JOURNAL ARTICLE

Glucocorticoid metabolism and the action of 11 beta-hydroxysteroid dehydrogenase 2 in canine congestive heart failure

E F Bode, G R Markby, A M Boag, Y Martinez-Pereira, B M Corcoran, C Farquharson, K Sooy, N Z M Homer, P M Jamieson, G J Culshaw
Veterinary Journal 2020, 258: 105456
32564866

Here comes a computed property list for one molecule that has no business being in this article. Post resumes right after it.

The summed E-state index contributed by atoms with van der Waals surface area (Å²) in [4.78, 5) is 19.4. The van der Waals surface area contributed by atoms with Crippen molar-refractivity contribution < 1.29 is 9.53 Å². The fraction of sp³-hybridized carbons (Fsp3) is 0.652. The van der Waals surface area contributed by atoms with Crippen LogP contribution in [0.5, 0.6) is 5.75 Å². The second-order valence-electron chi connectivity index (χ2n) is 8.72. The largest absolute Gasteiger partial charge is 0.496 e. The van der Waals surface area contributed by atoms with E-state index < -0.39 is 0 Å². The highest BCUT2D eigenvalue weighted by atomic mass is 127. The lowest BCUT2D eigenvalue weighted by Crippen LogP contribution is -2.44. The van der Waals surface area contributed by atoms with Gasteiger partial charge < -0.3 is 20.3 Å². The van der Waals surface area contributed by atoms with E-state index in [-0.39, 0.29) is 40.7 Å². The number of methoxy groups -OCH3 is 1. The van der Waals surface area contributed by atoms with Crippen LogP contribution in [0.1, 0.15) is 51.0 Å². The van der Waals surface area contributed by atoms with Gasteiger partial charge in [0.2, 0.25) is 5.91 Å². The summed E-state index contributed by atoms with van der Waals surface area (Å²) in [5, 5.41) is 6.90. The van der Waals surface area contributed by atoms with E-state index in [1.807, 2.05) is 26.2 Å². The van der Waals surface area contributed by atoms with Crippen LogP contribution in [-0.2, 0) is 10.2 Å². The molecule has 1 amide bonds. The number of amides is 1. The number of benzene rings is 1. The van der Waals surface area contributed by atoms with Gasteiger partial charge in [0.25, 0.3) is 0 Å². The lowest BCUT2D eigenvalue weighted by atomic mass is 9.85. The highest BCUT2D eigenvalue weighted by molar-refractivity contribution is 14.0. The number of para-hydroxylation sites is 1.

The enzyme 11-beta-hydroxysteroid dehydrogenase isoenzyme 2 (11BHSD2) is responsible for converting the active glucocorticoid cortisol to inactive cortisone and in the renal medulla protects the mineralocorticoid receptor (MR) from activation by cortisol. Derangements in 11BHSD2 activity can result in reduced conversion of cortisol to cortisone, activation of the MR by cortisol and, consequently, sodium and water retention. The objective of this study was to examine glucocorticoid metabolism in canine congestive heart failure (CHF), specifically to evaluate whether renal 11BHSD2 activity and expression were altered. Dogs were prospectively recruited into one of two phases; the first phase (n=56) utilized gas chromatography-tandem mass spectrometry to examine steroid hormone metabolites normalised to creatinine in home-caught urine samples. Total serum cortisol was also evaluated. The second phase consisted of dogs (n=18) euthanased for refractory CHF or for behavioural reasons. Tissue was collected from the renal medulla for examination by quantitative reverse transcription polymerase chain reaction, immunohistochemistry and protein immune-blotting. Heart failure did not change urinary cortisol:cortisone ratio (P=0.388), or modify renal expression (P=0.303), translation (P=0.427) or distribution of 11BHSD2 (P=0.325). However, CHF did increase excretion of 5α-tetrahydrocortisone (P=0.004), α-cortol (P=0.002) and α-cortolone (P=0.009). Congestive heart failure modifies glucocorticoid metabolism in dogs by increasing 5α-reductase and 20α-hydroxysteroid dehydrogenase activity. Differences between groups in age, sex and underlying disease processes may have influenced these results. However, 11BHSD2 does not appear to be a potential therapeutic target in canine CHF.

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